Swiss supercomputer edges US out of top spot
For only the second time in 24 years, the US has been edged out of the top flight of the world's most powerful number-crunchers.
An upgrade to a Swiss supercomputer has bumped the US Department of Energy's Cray XK7 to number four on the list rating these machines.
The only other time the US fell out of the top three was in 1996.
Chinese supercomputers currently occupy the top two slots in the respected Top 500 list.
The US machine has been supplanted by Switzerland's Piz Daint system, which is installed at the country's national supercomputer centre.
The upgrade boosted its performance from 9.8 petaflops to 19.6.
The machine is named after a peak in the Grison region of Switzerland.
One petaflop is equal to one thousand trillion operations per second.
A "flop" (floating point operation) can be thought of as a step in a calculation.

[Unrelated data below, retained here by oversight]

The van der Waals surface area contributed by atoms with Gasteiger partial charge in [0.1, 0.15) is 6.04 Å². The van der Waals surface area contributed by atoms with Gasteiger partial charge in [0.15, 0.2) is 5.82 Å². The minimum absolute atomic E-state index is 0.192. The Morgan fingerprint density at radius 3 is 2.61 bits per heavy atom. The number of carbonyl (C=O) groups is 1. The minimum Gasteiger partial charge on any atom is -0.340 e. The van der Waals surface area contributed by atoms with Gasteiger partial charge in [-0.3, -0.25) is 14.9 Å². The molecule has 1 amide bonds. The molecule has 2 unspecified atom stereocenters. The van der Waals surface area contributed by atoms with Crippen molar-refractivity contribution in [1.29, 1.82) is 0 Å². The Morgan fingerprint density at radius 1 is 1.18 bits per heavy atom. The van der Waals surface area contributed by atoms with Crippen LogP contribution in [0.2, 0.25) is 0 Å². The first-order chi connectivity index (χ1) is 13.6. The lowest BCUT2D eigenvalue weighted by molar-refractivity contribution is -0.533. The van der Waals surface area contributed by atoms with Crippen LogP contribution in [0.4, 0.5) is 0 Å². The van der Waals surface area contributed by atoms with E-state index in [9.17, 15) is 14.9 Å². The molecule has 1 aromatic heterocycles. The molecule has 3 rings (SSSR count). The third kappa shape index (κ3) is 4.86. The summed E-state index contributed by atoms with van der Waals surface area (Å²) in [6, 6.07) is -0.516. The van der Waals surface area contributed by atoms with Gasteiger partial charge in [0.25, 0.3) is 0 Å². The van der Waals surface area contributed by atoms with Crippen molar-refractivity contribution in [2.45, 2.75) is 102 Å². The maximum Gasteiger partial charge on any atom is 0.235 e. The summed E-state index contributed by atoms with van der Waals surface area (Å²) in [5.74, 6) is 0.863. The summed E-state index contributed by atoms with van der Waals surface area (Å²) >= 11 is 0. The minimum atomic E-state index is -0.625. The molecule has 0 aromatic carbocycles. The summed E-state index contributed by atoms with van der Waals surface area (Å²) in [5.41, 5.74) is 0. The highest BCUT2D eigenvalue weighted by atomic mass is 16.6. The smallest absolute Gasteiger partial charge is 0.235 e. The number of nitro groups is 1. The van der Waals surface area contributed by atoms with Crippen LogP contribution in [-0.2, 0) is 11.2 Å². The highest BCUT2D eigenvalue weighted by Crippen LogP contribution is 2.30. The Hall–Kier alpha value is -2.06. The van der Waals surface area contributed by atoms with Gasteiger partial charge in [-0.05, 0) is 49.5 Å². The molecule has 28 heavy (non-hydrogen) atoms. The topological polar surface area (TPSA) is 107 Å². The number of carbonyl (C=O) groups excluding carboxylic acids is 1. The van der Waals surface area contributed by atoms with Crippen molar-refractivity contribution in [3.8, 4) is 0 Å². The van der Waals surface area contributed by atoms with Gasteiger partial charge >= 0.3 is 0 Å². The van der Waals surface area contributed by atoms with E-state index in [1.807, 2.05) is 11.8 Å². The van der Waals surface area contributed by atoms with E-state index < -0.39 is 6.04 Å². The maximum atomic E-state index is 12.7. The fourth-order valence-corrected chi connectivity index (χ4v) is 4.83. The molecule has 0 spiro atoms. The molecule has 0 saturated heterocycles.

Supercomputers are often used to carry out incredibly detailed simulations, handle weather forecasts and tackle problems in physics, computational science and geophysics.
The performance improvement meant it surpassed the 17.6 petaflop capacity of the DoE machine, located at the Oak Ridge National Laboratory in Tennessee.
The US is well represented lower down in the list, as currently half of all the machines in the top 10 of the list are based in North America.
And the Oak Ridge National Laboratory looks set to return to the top three later this year, when its Summit supercomputer comes online.
This is expected to have a peak performance of more than 100 petaflops.
While both the Swiss and ORNL systems can handle huge amounts of data, the Chinese machines in the top two slots are much more powerful.
In second place is China's Tianhe-2 (Milky Way-2) machine , which has a throughput of 33.9 petaflops.
But this is dwarfed by the 93 petaflops available to the Sunway TaihuLight machine at the nation's supercomputing centre in Wuxi.
Japan is currently building a supercomputer, the AI Bridging Cloud, whose number-crunching ability will go beyond the Sunway machine.
Once completed, the AI Bridging Cloud is expected to have a peak performance of 130 petaflops.